SECTIONAL ANATOMY OF PLASTINATED KNEE JOINT: A BOON FOR RADIOLOGISTS
Neha, Rani Kumar1, Sanjeev Lalwani2, Manjul Jain3 and RenuDhingra4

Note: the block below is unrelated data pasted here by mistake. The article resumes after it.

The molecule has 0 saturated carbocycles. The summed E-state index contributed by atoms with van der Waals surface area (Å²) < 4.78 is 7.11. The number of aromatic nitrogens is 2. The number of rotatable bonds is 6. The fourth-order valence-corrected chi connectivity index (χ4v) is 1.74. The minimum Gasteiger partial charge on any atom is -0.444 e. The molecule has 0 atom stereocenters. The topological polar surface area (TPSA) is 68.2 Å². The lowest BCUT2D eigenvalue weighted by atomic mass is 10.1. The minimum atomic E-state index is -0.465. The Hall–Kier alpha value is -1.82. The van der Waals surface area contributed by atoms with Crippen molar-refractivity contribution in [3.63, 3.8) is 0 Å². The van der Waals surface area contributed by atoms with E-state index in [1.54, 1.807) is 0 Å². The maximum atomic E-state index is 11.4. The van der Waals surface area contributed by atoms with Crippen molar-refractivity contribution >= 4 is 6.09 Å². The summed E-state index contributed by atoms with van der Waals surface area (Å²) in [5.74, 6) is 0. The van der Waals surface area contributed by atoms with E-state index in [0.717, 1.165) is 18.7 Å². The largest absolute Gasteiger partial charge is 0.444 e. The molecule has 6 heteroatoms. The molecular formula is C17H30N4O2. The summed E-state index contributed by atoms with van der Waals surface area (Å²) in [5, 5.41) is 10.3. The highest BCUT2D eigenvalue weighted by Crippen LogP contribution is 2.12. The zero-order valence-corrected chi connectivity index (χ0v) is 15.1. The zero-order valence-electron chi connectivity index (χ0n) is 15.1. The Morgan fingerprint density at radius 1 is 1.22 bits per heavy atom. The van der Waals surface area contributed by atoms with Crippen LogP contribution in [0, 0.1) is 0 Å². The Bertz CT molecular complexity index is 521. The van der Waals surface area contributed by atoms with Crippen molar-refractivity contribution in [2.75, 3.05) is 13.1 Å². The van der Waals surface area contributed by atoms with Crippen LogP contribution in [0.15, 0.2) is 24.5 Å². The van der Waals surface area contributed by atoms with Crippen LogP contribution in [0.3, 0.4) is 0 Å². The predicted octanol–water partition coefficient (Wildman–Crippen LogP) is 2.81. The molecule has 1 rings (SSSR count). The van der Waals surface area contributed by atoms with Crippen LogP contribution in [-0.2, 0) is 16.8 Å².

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The exact knowledge of the topographical anatomy is not only a pre-requisite but also facilitates accurate clinical diagnosis during MRI, CT and ultrasonography. It becomes more fascinating if the anatomical specimen being used to study is dry, odourless, non toxic and not a wet specimen with formalin fumes. Such specimens can be procured by using a novel processing technique called plastination. Thus the present study was undertaken to prepare coronal and sagittal knee region plastinates for studying sectional anatomy of knee joint and to compare them with MRI images of the same. A total of 4 knee joint specimens were collected, washed, cleaned and fixed in 5% formalin. Coronal (1cm) and sagittal (1 cm) slices were made, plastinated using S-10 silicon technique and compared with MRI images of the same. All the structures were exactly corresponding to the MRI images. Thus plastinated coronal and sagittal sections of the knee are ideal as teaching tool for studying sectional anatomy of knee not only because of their instructional value but their durability, ease of handling, transportation to operation theatre and a ready reference material at the work place.Plastinated knee specimens can serve as excellent educational tool for the undergraduate and postgraduate students of anatomy, radiology and orthopedics as they are dry, odorless, nontoxic with good structural preservation and higher instructional value. Fresh knee region when plastinated were esthetically superior in terms of color, dilatation and flexibility thus making them ideal for teaching and hands-on experience.